As a person who has taken great interest in this field since 1998, I contend that b) is how it played out.

I had absolutely no knowledge of this patent application until late October 2006, however I had working knowledge of the technique since as far back as 2002, and many people claim to have independently arrived at this technique during that time. I haven’t polled all of them but of the ones I have spoken to, none claim any foreknowledge of this patent.

Let me iterate that I’m not aware of any instances of this patent being enforced against anyone using the script tag transport technique. Again, I’d be happy to hear from anyone who is aware of any such efforts, and anyone who can come up with prior art to go along with the obviousness argument should anyone decide to try to enforce this patent. As Peter Bromberg points out, we wouldn’t want to see this turn out to be yet another patent parking fiasco.


Update: the patent attorney who commented as quoted above (Gary Gex from MorganLewis) points out that the patent holders don’t hold injunctive power without a court granting injunction through litigation at which time the patent would be subected to the scrutiny we desire.

After seeing the NTP vs RIM case, where despite the patents being provisionally tossed out by the court, RIM was forced to pay 613 Million, I’m firmly of the opinion that the simple threat of injunction is too often enough to enjoin many a small company from continuing to practice a technique covered by even a phenominally poor but nevertheless granted patent.


Patently Obvious

Thursday, November 2nd, 2006

Douglas Crockford points out at the top of his blog that a patent was applied for in 2001 and awarded late last year covering using the <script> tag as a remote scripting transport.

Numerous people have “discovered” and exploited the value in using the script tag to get code and data on the fly since that time. It’s an obvious logical use of the functionality for which it was designed.

Of course, once a patent is granted, arguments about obviousness or originality can fall on deaf ears – the patent owner has the upper hand and it could cost you a lot to prove your case in court.

Beyond the obviousness, inspection of both the client and server side code for the patent reveals that most of it is copied directly from my JSRS library, published a year earlier, not only without attribution, but claiming it as their own “NetGratus Remote Scripting”. Of course, my license is very liberal, allowing reuse for pretty well anything, however it does say:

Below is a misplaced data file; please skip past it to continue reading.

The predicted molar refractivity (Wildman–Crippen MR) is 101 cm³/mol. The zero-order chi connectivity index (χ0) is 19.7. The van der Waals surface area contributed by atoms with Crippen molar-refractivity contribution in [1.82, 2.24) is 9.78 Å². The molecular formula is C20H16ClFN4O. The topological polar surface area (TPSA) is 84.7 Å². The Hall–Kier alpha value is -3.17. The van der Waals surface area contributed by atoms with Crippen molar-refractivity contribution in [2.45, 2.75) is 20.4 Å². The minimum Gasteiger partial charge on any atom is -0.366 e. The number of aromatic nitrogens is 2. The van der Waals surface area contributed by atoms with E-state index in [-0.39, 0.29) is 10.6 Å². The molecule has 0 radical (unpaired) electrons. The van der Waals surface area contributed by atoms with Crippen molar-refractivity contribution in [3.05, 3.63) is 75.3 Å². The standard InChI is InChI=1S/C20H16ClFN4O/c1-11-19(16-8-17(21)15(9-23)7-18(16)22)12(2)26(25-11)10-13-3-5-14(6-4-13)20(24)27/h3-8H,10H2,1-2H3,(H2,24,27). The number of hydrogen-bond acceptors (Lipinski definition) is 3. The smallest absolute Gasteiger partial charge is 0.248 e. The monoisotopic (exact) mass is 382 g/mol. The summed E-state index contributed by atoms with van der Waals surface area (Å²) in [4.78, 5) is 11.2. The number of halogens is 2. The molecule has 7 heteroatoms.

The only thing you can’t do is to restrict anyone else from using it however they see fit. You may not copyright it yourself or change the rules I have set on how it can be used.

So, if you’ve been asked to license this patented technology, I’d be happy to have a look at the particular code being offered for licensing and see whether it violates my copyright by restricting you from using it without a license.

Also, as Danne Lundqvist, veteran script tag advocate points out to the latest person who has independently had the script tag revelation, there are many reasons that the script tag is an inferior transport layer, not the least of which are the security implications as I pointed out just this week

The upshot is this: the script tag hack’s days are numbered. If you can change to XMLHttpRequest while waiting for JSONRequest, by all means do.

It’s rather ironic that the appearance of this patent will have had exactly the opposite effect that a patent should: Rather than the patent informing the world about a hitherto unknown invention, explaining its workings and contributing to the furtherance of knowledge, the patent in this case informs the masses of people who came up with the same obvious idea that they had better stop using this technique in order to reduce their liability regarding the injunctive power of the patent holder.